Despite the dismissal of Samir Rifai's government and the formation of a new one earlier this month, demonstrations and sit-ins continue in Amman and in a number of Jordanian governorates. Demonstrators are demanding better living conditions and more freedoms, as well as accountability of those guilty of corruption.
The Youth for Change Movement ("Jayeen"), which calls for constitutional political reforms, continued to hold sit-ins as did former government workers, who are asking for job opportunities after they lost their jobs with the government.
Sit-ins this week were staged by workers of Mu'tah and Hussein bin Talal universities, as well as by investors in Amman's Stock Exchange, who have reportedly suffered losses amounting to one billion dinars ($1.4 million) this month.
Workers of the Petroleum Refinery Company, the only refinery in Jordan, have called for a demonstration on March 7th, to protest the company's failure to increase wages.
Economic expert Dr. Yousef Mansour said that the protests come as a result of the deficit in the public budget, which has gone over $1.4 million; the debt that has exceeded $15 billion; and unemployment which has reached 14% according to government reports, whereas unemployment among Bachelors Degree holders has exceeded 20%.
"The [Rifai] government had announced that the country's budget for 2011 did not include job creation, which crushed the hopes of many, who are out of work," Mansour said. "In addition, the salary increases that were approved at the beginning of 2011 (20 Dinars or 28 Dollars), does not match the inflation rates."
Mohammed al-Sneid, the Chairman of the Committee of the Daily Wage Workers who were employed with the ministries and other government agencies, told Al-Shorfa, "The demands of the workers are fair, especially that hundreds of them were terminated or dismissed under the pretext that the projects they had worked on, had ended. This threatens their livelihood and their families".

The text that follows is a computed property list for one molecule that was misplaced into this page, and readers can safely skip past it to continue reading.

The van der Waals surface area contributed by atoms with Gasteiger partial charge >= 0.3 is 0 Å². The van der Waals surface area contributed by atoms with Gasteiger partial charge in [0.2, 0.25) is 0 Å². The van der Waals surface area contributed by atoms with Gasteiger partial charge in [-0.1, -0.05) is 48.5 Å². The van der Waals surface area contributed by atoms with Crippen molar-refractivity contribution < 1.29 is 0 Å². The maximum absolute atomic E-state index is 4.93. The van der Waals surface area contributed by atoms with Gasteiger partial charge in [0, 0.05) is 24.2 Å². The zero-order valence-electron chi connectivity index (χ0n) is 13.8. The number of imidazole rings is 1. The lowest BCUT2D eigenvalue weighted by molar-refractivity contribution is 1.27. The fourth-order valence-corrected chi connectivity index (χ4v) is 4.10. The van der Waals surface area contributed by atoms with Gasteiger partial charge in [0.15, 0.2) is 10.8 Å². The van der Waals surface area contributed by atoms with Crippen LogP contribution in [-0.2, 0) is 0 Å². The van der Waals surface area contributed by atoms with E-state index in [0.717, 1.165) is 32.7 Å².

Labour affairs expert Amal al-Damen, said, "The current labour movement is unprecedented in Jordan. Since the beginning of February, sit-ins and protests have intensified and have not stopped. They have several demands most important of which are to secure a decent living and job security."
She said that the demands, which have intensified, derive their strength from the wave of protests in the region. The sit-ins are characterised by peacefulness and are not intended to sabotage or cause harm, she added.
On February 20th, Jordanian King Abdullah II emphasised in a speech he made, during his meeting with heads and members of the executive, legislative and judicial authorities, that, "Nothing can influence the policy of openness, the spirit of tolerance and the culture of pluralism and acceptance of other constructive and honest opinions, because these are Jordanian constants that do not change."
He added, "Reform is our unwavering will, because it is in the interest of our people. It means progress and keeping up with modern times." He said that he is waiting for the government to present him with its recommendations on the mechanism of a comprehensive dialogue, to discuss all the necessary measures to be taken in order to realise political and economic change.
Al-Damen said that "King Abdullah's speech reassured the citizens of his respect for their rights to express their opinion. It also called for the government to accelerate the pace of reform that is sought by the workers."
In the midst of the protests in Jordan calling for political and economic reform, some have succeeded in achieving positive results, such as the teachers' demand to form a teacher's union.
Prime Minister Marouf Bakhit told parliament on February 20th that it will establish a union for teachers if his cabinet receives a vote of confidence.
The Chairman of the Preparatory Committee for the Revival of Teachers Union in Jordan, Mustafa al-Rawashdeh, told Al-Shorfa that "the sit-ins of the members of the committee asking for the establishment of a union to protect one hundred thousand Jordanian teachers, especially with regards to their low salaries, are fair."
He said that "the government of Samir Rifa did not respond to the demands at all, while the new government has begun to respond and has announced its support for the teachers' demands."